And Susan Price blogs at http://susanpricesblog.blogspot.com

14 comments:

Dan Holloway said...

Wonderful title - I learned to read in graveyards so they have always been rather magical places for me. And the story of Persephone is one of my very earliest memories of school, so a double attraction

madwippitt said...

I especially loved that first story. Gives you a real chill. And also a state of mind I could really empathise with. Brrrrr ...

Katherine Roberts said...

How writers handle ghosts is interesting.

Last night I watched the film of "The Lovely Bones" - I read the book several years ago, loved it, and could not think how it could be translated into film. Yet the bright and surreal ghost world seemed to work, and the matter-of-fact approach actually made the whole thing scarier.

dirtywhitecandy said...

I love this sentence - 'what you leave out is more important than what you leave in'. And: 'our best ideas come from the part of the brain that has no words'. And then we spend so much time fretting about with them, trying to express them in words - to make other people understand why they grabbed us so much. You've written a manifesto for writers, Susan!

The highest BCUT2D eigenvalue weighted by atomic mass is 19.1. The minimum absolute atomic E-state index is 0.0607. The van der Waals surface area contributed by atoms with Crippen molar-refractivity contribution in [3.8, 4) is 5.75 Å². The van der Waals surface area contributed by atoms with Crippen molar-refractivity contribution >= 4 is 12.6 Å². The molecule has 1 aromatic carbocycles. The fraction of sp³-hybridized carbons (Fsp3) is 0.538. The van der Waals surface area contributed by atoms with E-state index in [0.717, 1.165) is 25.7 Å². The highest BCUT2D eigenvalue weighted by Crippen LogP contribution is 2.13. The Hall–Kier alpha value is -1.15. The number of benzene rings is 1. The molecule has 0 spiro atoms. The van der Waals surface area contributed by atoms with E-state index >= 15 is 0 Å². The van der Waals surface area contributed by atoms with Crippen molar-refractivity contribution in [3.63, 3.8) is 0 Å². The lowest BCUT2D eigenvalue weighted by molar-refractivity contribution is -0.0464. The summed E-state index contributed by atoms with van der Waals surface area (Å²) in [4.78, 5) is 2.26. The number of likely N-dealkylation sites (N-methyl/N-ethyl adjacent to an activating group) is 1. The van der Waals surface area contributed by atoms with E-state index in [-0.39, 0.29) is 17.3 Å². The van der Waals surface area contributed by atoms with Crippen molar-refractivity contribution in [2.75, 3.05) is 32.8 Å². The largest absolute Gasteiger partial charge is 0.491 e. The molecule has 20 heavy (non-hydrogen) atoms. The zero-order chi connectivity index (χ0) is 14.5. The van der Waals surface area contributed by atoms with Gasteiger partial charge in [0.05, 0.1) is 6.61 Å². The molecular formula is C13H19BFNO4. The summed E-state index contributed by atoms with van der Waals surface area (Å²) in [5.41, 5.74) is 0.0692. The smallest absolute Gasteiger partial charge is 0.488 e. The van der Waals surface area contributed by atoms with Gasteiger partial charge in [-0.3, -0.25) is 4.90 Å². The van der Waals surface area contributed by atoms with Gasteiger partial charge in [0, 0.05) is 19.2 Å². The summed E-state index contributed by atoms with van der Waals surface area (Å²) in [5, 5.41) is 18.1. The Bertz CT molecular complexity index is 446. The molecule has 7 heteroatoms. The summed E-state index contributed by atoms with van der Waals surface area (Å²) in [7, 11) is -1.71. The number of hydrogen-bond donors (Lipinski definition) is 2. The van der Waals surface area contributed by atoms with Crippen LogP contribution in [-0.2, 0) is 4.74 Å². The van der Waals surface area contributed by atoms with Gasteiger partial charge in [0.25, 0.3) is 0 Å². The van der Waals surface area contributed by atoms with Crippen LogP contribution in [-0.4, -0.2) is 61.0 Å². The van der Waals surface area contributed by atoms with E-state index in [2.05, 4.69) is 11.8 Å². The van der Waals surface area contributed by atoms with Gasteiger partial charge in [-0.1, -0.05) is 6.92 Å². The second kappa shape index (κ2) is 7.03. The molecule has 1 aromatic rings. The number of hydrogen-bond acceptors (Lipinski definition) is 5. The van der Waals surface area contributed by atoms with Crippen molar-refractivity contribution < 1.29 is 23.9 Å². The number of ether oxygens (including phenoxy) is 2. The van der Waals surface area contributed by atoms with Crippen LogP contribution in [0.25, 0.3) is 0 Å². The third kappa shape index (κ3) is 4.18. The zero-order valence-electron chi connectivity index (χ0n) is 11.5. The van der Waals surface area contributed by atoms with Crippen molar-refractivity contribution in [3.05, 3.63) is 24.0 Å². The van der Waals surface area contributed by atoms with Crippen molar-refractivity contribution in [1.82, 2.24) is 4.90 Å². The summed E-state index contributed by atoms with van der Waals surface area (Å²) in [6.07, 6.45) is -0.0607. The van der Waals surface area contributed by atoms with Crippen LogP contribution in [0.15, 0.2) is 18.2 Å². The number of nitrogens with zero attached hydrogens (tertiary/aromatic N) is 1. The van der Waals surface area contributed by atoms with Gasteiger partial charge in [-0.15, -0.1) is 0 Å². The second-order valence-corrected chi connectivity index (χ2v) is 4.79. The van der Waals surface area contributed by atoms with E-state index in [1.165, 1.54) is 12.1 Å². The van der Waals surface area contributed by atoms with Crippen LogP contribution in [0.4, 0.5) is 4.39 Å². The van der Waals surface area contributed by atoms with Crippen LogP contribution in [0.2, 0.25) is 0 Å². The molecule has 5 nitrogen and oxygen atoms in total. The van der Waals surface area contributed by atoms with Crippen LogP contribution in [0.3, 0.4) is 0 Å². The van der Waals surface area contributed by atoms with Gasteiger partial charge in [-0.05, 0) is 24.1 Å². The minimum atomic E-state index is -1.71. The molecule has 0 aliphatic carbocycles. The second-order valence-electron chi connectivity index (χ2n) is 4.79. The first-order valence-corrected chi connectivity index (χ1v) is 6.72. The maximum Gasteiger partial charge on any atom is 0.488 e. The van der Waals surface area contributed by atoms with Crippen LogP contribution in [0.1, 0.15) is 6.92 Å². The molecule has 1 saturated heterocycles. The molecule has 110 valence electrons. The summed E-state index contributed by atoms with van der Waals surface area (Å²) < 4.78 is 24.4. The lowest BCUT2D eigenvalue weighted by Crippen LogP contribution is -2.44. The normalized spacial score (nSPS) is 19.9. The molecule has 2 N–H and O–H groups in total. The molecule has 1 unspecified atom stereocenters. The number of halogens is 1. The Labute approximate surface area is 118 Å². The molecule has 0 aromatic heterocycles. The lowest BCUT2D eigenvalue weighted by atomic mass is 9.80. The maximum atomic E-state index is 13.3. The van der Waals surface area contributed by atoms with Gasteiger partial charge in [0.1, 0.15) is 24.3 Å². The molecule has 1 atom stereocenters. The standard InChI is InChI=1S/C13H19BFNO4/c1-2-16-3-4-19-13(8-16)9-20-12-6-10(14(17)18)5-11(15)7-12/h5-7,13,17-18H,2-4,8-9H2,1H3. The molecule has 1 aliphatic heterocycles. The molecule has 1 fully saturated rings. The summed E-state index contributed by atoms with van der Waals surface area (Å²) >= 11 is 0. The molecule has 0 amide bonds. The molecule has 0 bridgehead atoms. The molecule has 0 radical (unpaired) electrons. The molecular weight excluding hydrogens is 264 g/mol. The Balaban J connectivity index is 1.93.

dirtywhitecandy said...

PS Is the top picture Stokesay Castle?

Debbie said...

I was going to ask that - looks like Stokesay to me. I love that place - it's so atmospheric.

Katherine i watched The Lovely Bones too and was pleasantly surprised. I didn't like the book at all, but the film was delightful, which probably had a lot to do with the lead actress, I think.

Susan Price said...

I'd forgotten my post was up today! What lovely comments - thank you!
And yes, the picture was taken at Stokesay Castle - which I know well because I set part of my book 'Christopher Uptake' there.
Just a bit worried about Dan learning to read in graveyards...

Joan Lennon said...

This is a great collection and everybody should buy it - it was my very first Kindle purchase!

Susan Price said...

Joan - I blush! Thank you!

Susan Price said...

Joan - I blush! Thank you!

Joan Lennon said...

A blush for each cheek!

Karen King said...

Great post Sue x

diebooth said...

I'm wishing I had a Kindle now - this collection sounds absolutely fascinating. I especially like the idea of what goes unsaid being even more important than what's written - that gender and so on become secondary to the dialogue.

Katherine Roberts said...

diebooth, if you don't mind reading on your computer screen (or your phone?), you can always download a free Kindle app from amazon's website - see the link on the right of this blog. Then you can buy Kindle books and read on that. I have the "Kindle for PC" software and find it quite easy to use.

The actual Kindle is kinder on the eyes, though, since it uses e-ink and has no background glare.